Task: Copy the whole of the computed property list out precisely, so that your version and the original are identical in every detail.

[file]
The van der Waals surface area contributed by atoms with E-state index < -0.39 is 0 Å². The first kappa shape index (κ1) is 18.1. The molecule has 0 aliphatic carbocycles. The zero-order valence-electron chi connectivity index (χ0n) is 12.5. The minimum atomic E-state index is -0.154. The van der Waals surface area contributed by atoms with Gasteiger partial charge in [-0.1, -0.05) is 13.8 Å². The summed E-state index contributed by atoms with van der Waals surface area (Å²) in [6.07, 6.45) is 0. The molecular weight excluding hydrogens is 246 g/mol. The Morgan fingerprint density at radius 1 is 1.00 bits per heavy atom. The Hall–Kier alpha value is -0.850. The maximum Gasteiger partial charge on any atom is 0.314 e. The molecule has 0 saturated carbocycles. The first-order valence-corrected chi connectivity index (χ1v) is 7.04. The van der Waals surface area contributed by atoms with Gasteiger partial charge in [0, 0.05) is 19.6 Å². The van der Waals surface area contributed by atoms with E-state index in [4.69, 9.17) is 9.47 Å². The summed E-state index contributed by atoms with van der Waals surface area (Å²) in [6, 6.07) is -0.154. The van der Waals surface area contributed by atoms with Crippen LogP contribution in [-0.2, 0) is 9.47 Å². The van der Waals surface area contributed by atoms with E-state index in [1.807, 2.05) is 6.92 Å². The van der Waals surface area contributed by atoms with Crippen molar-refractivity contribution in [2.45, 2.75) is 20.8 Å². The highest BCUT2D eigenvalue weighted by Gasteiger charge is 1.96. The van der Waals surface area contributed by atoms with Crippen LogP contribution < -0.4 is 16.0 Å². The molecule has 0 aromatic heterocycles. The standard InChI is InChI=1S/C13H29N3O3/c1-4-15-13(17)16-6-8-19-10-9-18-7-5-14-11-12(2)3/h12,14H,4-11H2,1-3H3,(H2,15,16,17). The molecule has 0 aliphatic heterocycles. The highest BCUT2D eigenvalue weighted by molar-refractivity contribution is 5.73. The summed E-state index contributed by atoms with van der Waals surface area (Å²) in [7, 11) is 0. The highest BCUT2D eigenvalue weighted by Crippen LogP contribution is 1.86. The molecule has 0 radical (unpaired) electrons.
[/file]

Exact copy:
The van der Waals surface area contributed by atoms with E-state index < -0.39 is 0 Å². The first kappa shape index (κ1) is 18.1. The molecule has 0 aliphatic carbocycles. The zero-order valence-electron chi connectivity index (χ0n) is 12.5. The minimum atomic E-state index is -0.154. The van der Waals surface area contributed by atoms with Gasteiger partial charge in [-0.1, -0.05) is 13.8 Å². The summed E-state index contributed by atoms with van der Waals surface area (Å²) in [6.07, 6.45) is 0. The molecular weight excluding hydrogens is 246 g/mol. The Morgan fingerprint density at radius 1 is 1.00 bits per heavy atom. The Hall–Kier alpha value is -0.850. The maximum Gasteiger partial charge on any atom is 0.314 e. The molecule has 0 saturated carbocycles. The first-order valence-corrected chi connectivity index (χ1v) is 7.04. The van der Waals surface area contributed by atoms with Gasteiger partial charge in [0, 0.05) is 19.6 Å². The van der Waals surface area contributed by atoms with E-state index in [4.69, 9.17) is 9.47 Å². The summed E-state index contributed by atoms with van der Waals surface area (Å²) in [6, 6.07) is -0.154. The van der Waals surface area contributed by atoms with Crippen LogP contribution in [-0.2, 0) is 9.47 Å². The van der Waals surface area contributed by atoms with E-state index in [1.807, 2.05) is 6.92 Å². The van der Waals surface area contributed by atoms with Crippen molar-refractivity contribution in [2.45, 2.75) is 20.8 Å². The highest BCUT2D eigenvalue weighted by Gasteiger charge is 1.96. The van der Waals surface area contributed by atoms with Crippen LogP contribution < -0.4 is 16.0 Å². The molecule has 0 aromatic heterocycles. The standard InChI is InChI=1S/C13H29N3O3/c1-4-15-13(17)16-6-8-19-10-9-18-7-5-14-11-12(2)3/h12,14H,4-11H2,1-3H3,(H2,15,16,17). The molecule has 0 aliphatic heterocycles. The highest BCUT2D eigenvalue weighted by molar-refractivity contribution is 5.73. The summed E-state index contributed by atoms with van der Waals surface area (Å²) in [7, 11) is 0. The highest BCUT2D eigenvalue weighted by Crippen LogP contribution is 1.86. The molecule has 0 radical (unpaired) electrons.